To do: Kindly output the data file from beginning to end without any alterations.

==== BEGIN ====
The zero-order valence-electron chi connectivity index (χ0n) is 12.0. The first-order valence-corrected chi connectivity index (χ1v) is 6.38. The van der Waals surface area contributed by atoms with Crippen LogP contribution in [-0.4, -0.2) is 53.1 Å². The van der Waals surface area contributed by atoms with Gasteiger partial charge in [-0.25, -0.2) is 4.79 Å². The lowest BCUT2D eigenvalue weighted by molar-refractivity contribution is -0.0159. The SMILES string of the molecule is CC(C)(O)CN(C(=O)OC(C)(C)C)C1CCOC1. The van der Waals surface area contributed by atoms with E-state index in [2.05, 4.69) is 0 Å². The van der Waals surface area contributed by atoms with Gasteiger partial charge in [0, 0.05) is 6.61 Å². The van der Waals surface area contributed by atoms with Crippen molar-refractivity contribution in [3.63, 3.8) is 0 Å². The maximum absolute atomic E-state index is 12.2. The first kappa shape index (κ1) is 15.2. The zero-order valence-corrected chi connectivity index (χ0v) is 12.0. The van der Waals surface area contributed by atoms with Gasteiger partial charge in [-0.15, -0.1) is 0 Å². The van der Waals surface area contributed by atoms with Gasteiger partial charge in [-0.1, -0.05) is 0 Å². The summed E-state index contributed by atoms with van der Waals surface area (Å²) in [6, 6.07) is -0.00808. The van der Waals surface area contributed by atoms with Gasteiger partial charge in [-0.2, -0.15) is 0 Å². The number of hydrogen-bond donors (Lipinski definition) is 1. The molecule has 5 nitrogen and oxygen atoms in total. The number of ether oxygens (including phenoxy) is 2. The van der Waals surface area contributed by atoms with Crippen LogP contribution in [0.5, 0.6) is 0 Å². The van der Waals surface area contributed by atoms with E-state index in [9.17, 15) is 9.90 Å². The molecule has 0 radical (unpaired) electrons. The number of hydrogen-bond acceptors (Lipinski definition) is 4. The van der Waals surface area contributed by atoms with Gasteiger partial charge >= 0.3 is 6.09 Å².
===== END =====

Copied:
The zero-order valence-electron chi connectivity index (χ0n) is 12.0. The first-order valence-corrected chi connectivity index (χ1v) is 6.38. The van der Waals surface area contributed by atoms with Crippen LogP contribution in [-0.4, -0.2) is 53.1 Å². The van der Waals surface area contributed by atoms with Gasteiger partial charge in [-0.25, -0.2) is 4.79 Å². The lowest BCUT2D eigenvalue weighted by molar-refractivity contribution is -0.0159. The SMILES string of the molecule is CC(C)(O)CN(C(=O)OC(C)(C)C)C1CCOC1. The van der Waals surface area contributed by atoms with E-state index in [2.05, 4.69) is 0 Å². The van der Waals surface area contributed by atoms with Gasteiger partial charge in [0, 0.05) is 6.61 Å². The van der Waals surface area contributed by atoms with Crippen molar-refractivity contribution in [3.63, 3.8) is 0 Å². The maximum absolute atomic E-state index is 12.2. The first kappa shape index (κ1) is 15.2. The zero-order valence-corrected chi connectivity index (χ0v) is 12.0. The van der Waals surface area contributed by atoms with Gasteiger partial charge in [-0.15, -0.1) is 0 Å². The van der Waals surface area contributed by atoms with Gasteiger partial charge in [-0.1, -0.05) is 0 Å². The summed E-state index contributed by atoms with van der Waals surface area (Å²) in [6, 6.07) is -0.00808. The van der Waals surface area contributed by atoms with Gasteiger partial charge in [-0.2, -0.15) is 0 Å². The number of hydrogen-bond donors (Lipinski definition) is 1. The molecule has 5 nitrogen and oxygen atoms in total. The number of ether oxygens (including phenoxy) is 2. The van der Waals surface area contributed by atoms with Crippen LogP contribution in [0.5, 0.6) is 0 Å². The van der Waals surface area contributed by atoms with E-state index in [9.17, 15) is 9.90 Å². The molecule has 0 radical (unpaired) electrons. The number of hydrogen-bond acceptors (Lipinski definition) is 4. The van der Waals surface area contributed by atoms with Gasteiger partial charge >= 0.3 is 6.09 Å².